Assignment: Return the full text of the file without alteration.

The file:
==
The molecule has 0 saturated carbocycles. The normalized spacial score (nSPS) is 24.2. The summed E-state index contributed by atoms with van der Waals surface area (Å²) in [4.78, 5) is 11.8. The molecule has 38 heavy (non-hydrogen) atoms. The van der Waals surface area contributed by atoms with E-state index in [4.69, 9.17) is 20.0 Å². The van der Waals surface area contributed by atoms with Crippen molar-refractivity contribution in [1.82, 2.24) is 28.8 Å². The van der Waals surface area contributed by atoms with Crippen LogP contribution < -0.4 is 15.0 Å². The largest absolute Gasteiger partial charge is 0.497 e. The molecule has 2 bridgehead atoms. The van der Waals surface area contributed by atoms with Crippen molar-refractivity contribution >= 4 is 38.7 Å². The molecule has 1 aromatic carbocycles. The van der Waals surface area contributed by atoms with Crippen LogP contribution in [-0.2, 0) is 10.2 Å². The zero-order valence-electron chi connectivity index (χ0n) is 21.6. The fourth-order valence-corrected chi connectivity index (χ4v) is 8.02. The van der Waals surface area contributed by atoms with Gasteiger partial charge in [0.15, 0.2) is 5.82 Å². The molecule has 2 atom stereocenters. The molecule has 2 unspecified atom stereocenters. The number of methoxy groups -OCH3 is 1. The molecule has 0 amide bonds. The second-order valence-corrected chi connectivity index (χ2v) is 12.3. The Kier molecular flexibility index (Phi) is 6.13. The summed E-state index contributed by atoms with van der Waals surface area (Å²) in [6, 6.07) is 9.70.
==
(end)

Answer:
The molecule has 0 saturated carbocycles. The normalized spacial score (nSPS) is 24.2. The summed E-state index contributed by atoms with van der Waals surface area (Å²) in [4.78, 5) is 11.8. The molecule has 38 heavy (non-hydrogen) atoms. The van der Waals surface area contributed by atoms with E-state index in [4.69, 9.17) is 20.0 Å². The van der Waals surface area contributed by atoms with Crippen molar-refractivity contribution in [1.82, 2.24) is 28.8 Å². The van der Waals surface area contributed by atoms with Crippen LogP contribution < -0.4 is 15.0 Å². The largest absolute Gasteiger partial charge is 0.497 e. The molecule has 2 bridgehead atoms. The van der Waals surface area contributed by atoms with Crippen molar-refractivity contribution >= 4 is 38.7 Å². The molecule has 1 aromatic carbocycles. The van der Waals surface area contributed by atoms with Crippen LogP contribution in [-0.2, 0) is 10.2 Å². The zero-order valence-electron chi connectivity index (χ0n) is 21.6. The fourth-order valence-corrected chi connectivity index (χ4v) is 8.02. The van der Waals surface area contributed by atoms with Gasteiger partial charge in [0.15, 0.2) is 5.82 Å². The molecule has 2 atom stereocenters. The molecule has 2 unspecified atom stereocenters. The number of methoxy groups -OCH3 is 1. The molecule has 0 amide bonds. The second-order valence-corrected chi connectivity index (χ2v) is 12.3. The Kier molecular flexibility index (Phi) is 6.13. The summed E-state index contributed by atoms with van der Waals surface area (Å²) in [6, 6.07) is 9.70.